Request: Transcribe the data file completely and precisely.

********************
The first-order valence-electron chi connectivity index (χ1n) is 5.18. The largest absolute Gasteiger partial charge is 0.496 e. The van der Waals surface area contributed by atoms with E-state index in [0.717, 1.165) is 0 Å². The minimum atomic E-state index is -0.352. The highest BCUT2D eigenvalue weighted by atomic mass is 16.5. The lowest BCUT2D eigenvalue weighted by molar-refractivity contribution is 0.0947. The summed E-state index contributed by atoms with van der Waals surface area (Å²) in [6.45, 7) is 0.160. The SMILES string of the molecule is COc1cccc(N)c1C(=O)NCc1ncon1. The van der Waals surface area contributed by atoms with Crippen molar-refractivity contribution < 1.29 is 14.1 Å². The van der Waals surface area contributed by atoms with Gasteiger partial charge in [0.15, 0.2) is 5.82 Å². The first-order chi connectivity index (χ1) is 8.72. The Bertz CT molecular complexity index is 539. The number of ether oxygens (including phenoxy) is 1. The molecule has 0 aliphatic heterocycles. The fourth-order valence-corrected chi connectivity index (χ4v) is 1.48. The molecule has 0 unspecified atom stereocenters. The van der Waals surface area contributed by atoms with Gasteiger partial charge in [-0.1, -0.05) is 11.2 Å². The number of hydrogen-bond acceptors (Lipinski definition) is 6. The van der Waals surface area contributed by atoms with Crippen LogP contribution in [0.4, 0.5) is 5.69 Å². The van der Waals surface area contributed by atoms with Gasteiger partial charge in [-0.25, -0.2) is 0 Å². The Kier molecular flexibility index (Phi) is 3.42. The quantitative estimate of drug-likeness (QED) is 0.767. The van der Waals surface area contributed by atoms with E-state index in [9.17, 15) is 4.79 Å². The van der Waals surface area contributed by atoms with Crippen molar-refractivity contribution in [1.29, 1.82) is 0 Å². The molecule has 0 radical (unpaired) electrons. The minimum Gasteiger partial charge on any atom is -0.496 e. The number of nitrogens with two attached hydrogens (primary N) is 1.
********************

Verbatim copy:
The first-order valence-electron chi connectivity index (χ1n) is 5.18. The largest absolute Gasteiger partial charge is 0.496 e. The van der Waals surface area contributed by atoms with E-state index in [0.717, 1.165) is 0 Å². The minimum atomic E-state index is -0.352. The highest BCUT2D eigenvalue weighted by atomic mass is 16.5. The lowest BCUT2D eigenvalue weighted by molar-refractivity contribution is 0.0947. The summed E-state index contributed by atoms with van der Waals surface area (Å²) in [6.45, 7) is 0.160. The SMILES string of the molecule is COc1cccc(N)c1C(=O)NCc1ncon1. The van der Waals surface area contributed by atoms with Crippen molar-refractivity contribution < 1.29 is 14.1 Å². The van der Waals surface area contributed by atoms with Gasteiger partial charge in [0.15, 0.2) is 5.82 Å². The first-order chi connectivity index (χ1) is 8.72. The Bertz CT molecular complexity index is 539. The number of ether oxygens (including phenoxy) is 1. The molecule has 0 aliphatic heterocycles. The fourth-order valence-corrected chi connectivity index (χ4v) is 1.48. The molecule has 0 unspecified atom stereocenters. The van der Waals surface area contributed by atoms with Gasteiger partial charge in [-0.1, -0.05) is 11.2 Å². The number of hydrogen-bond acceptors (Lipinski definition) is 6. The van der Waals surface area contributed by atoms with Crippen LogP contribution in [0.4, 0.5) is 5.69 Å². The van der Waals surface area contributed by atoms with Gasteiger partial charge in [-0.25, -0.2) is 0 Å². The Kier molecular flexibility index (Phi) is 3.42. The quantitative estimate of drug-likeness (QED) is 0.767. The van der Waals surface area contributed by atoms with E-state index in [9.17, 15) is 4.79 Å². The van der Waals surface area contributed by atoms with Crippen molar-refractivity contribution in [1.29, 1.82) is 0 Å². The molecule has 0 radical (unpaired) electrons. The minimum Gasteiger partial charge on any atom is -0.496 e. The number of nitrogens with two attached hydrogens (primary N) is 1.